A sizable expansion of the program occurred in 2007, when the BETC increased from 35 percent to 50 percent for renewable energy projects.

From checking Bailey’s legislative website, we know he was first elected in 2008. His first session was 2009. That meant he showed up in Salem 30 years after the program was born and two years after the expansion that triggered most of the controversy.

Both of those dates contradict Wilson’s claim that Bailey was "instrumental in creating" the program. We called Wilson for his reaction.

"Our using the word ‘created’ probably was an inaccurate choice of words," he said. "But he was very much involved with it once he got to the Legislature. He’s been vociferous in his defense of it."

When asked what constituted Bailey’s "vociferous" defense of the BETC, Wilson hedged. "I was really referring to his umbrella statement that he’s spent his time in Salem closing all sorts of corporate loopholes," Wilson said. "It was more about that than the BETC in particular."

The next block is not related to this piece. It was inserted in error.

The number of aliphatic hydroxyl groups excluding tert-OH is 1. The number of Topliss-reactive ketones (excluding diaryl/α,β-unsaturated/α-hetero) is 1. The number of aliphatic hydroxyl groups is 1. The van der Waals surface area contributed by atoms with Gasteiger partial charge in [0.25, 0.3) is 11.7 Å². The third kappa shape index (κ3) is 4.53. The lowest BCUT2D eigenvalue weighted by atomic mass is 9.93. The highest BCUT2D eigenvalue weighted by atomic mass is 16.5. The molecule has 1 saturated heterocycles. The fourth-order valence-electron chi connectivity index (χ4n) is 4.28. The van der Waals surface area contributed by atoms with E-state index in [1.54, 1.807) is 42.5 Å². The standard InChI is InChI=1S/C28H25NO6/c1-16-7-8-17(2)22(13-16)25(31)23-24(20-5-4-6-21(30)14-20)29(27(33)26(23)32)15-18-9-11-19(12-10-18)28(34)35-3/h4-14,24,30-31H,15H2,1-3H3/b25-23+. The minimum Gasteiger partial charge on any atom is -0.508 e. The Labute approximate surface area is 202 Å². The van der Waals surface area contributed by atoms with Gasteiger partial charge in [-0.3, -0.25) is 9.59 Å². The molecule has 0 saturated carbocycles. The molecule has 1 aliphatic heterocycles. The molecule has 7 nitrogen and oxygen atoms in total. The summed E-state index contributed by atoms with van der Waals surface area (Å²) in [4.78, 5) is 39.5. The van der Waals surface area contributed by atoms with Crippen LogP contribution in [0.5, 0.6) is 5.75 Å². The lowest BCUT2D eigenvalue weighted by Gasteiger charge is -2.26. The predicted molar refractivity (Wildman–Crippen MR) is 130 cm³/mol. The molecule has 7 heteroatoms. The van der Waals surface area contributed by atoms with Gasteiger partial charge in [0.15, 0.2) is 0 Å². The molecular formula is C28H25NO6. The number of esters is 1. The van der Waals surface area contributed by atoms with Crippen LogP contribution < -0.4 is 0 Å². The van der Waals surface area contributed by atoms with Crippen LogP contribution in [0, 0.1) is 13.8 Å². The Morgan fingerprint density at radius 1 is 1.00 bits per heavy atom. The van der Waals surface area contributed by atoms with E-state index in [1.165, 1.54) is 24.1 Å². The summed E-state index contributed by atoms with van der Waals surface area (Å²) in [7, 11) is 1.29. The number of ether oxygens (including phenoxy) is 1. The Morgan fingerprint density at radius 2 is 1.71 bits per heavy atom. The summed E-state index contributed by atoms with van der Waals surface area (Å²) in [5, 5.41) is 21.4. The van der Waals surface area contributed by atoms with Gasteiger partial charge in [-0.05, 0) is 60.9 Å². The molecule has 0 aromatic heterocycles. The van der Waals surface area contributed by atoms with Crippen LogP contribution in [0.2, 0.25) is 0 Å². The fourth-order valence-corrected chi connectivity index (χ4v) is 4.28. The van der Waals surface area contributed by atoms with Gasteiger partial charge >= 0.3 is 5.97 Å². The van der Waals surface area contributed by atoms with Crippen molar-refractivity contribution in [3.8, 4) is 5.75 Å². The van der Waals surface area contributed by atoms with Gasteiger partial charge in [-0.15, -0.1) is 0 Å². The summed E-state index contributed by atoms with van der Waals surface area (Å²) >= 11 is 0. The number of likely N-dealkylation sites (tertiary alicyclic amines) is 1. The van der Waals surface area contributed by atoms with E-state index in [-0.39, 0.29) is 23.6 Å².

In a follow-up call, PolitiFact Oregon told Wilson of Allanach’s view of Bailey’s work.

"That’s better information than we had," Wilson said. Various sources that have been helping his campaign, he added, told him that Bailey was "vulnerable" on the BETC issue.

"I never want to put out something that isn’t true," he said. "We will definitely make sure that we correct our information."

The ruling:

Brian Wilson, in taking on Jules Bailey in the May 20 Democratic primary, claimed Bailey was "instrumental" in creating controversial business tax credits.